Manuscript/Archive , Print in English

H. L. Mencken collection

  • Production: 1900-1996.
  • 10.0 Cubic feet
  • LSC - Contact Special Collections for Use
    MS.476 Box 11 c. 1
    Available
Also known as
  • Henry Louis Mencken collection
Subjects
Local Subjects
Genre
  • Articles
  • Clippings (information artifacts)
  • Correspondence
  • Photographs
  • Printed ephemera.
  • Archives.
Summary
  • This is an artificial collection made up of printed ephemera, letters, and photographs that accompanied books by and about H. L. Mencken. This finding aid serves to integrate the materials in this collection with the books associated with them.
Other information
  • Processing Information: The collection was processed by Cynthia Requardt in May, 2007.
  • Cite as: [Name of folder or item], [Date], [Box number], [Folder number], [Collection title], [Collection number], Special Collections, The Johns Hopkins University.
  • Finding aids note: Finding Aid Available Online: http://ead.library.jhu.edu/ms.476-finding-aid.pdf
  • Restrictions: Single copies may be made for research purposes. Permission to publish materials from the collection must be requested from the Special Collections department. Researchers are responsible for determining any copyright questions.
  • This collection of manuscripts and printed ephemera by and about H. L. Mencken is a combination of four accessions. Richard Frary donated the bulk of the items to the library in 2004 in honor of Mencken collector and JHU alumnus, Robert A. Wilson. This collection is named the Robert A. Wilson Collection of H. L. Mencken. This gift includes books by and about Mencken, letters written by Mencken and his brother August, pamphlets by and about Mencken, printed ephemera, and photographs. This collection is described in the printed guide The Robert A. Wilson Collection of H.L. Mencken (Baltimore: The Sheridan Libraries, 2006). The books have all been cataloged in the library's online catalog http://www.library.jhu.edu/ and are part of the George Peabody Library collection so given a Dewey decimal call number. In 2004 and 2005, Robert Wilson donated some Mencken material directly to the library. This accession includes personal letters from Mencken, photographs, Mencken Day material and other printed ephemera. In 2004 the library purchased a group of newspaper articles written by Mencken or about him. These articles had been collected by Perry Molstad. In 1996, the estate of Kenneth Longsdorf donated a collection to the Eisenhower Library. Largely a collection of Mencken's books, the gift included a framed photographic portrait of Mencken by Aubrey Bodine, a Mencken Day poster, and some newspaper clippings and articles about Mencken. These items are included in this collection.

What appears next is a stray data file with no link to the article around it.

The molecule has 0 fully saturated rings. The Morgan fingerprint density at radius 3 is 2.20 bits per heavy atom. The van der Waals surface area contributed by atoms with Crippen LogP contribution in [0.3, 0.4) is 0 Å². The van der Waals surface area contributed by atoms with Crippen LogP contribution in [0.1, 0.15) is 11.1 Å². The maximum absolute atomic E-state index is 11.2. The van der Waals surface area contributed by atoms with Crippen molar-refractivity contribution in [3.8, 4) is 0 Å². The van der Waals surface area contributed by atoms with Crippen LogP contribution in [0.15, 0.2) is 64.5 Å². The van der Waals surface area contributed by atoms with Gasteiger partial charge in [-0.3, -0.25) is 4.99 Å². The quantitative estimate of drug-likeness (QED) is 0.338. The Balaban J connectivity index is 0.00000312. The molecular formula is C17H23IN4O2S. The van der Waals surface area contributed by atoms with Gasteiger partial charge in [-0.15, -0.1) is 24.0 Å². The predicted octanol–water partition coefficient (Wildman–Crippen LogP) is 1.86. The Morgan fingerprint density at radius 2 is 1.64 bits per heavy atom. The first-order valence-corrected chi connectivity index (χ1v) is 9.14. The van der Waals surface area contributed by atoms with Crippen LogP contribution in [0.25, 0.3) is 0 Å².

• Historical information: Henry Louis Mencken (1880-1956) was born in Baltimore and lived his entire life in the city he preferred over all others. After graduating from the Polytechnic Institute in 1896, he was destined for the family cigar business, August Mencken & Bro. But Henry was drawn to journalism, and in 1899 got his first newspaper job at the Baltimore Herald. This was the beginning of a literary career that ranged from newspaper reporter, columnist, and editor to literary magazine editor of The Smart Set (1914-23) and The American Mercury (1924-33). Mencken also edited and wrote introductions for publisher Alfred A. Knopf's Free Lance series of books and translated Nietzsche. One of his most acclaimed works was The American Language, a philological study which was so readable it went through four editions and two supplements. Underlying Mencken's social and literary criticism was a mockingly skeptical view of American values that resonated with many in the 1920s, the height of Mencken's popularity. His reputation fell during the 1930s but rebounded in the 1940s with the success of his autobiographical trilogy: Happy Days (1940), Newspaper Days (1941), and Heathen Days (1943). In 1948 Mencken suffered a severe stroke that robbed him of his ability to read and write. He died in his sleep January 29, 1956.
  • Organization and arrangement of materials: The collection is arranged in ten series. Some series are made up of a particular format, while others reflect the entirety of a specific gift. The series are as follows: Correspondence; Writings; Patterson Family Collection of H. L. Mencken; Newspaper Articles by H. L. Mencken; Articles about H. L. Mencken; Photographs; Recordings of H. L. Mencken; Printed Ephemera; Robert Wilson Gift; Kenneth Longsdorf Gift
Identifying numbers
  • OCLC: 887230873
  • OCLC: 887230873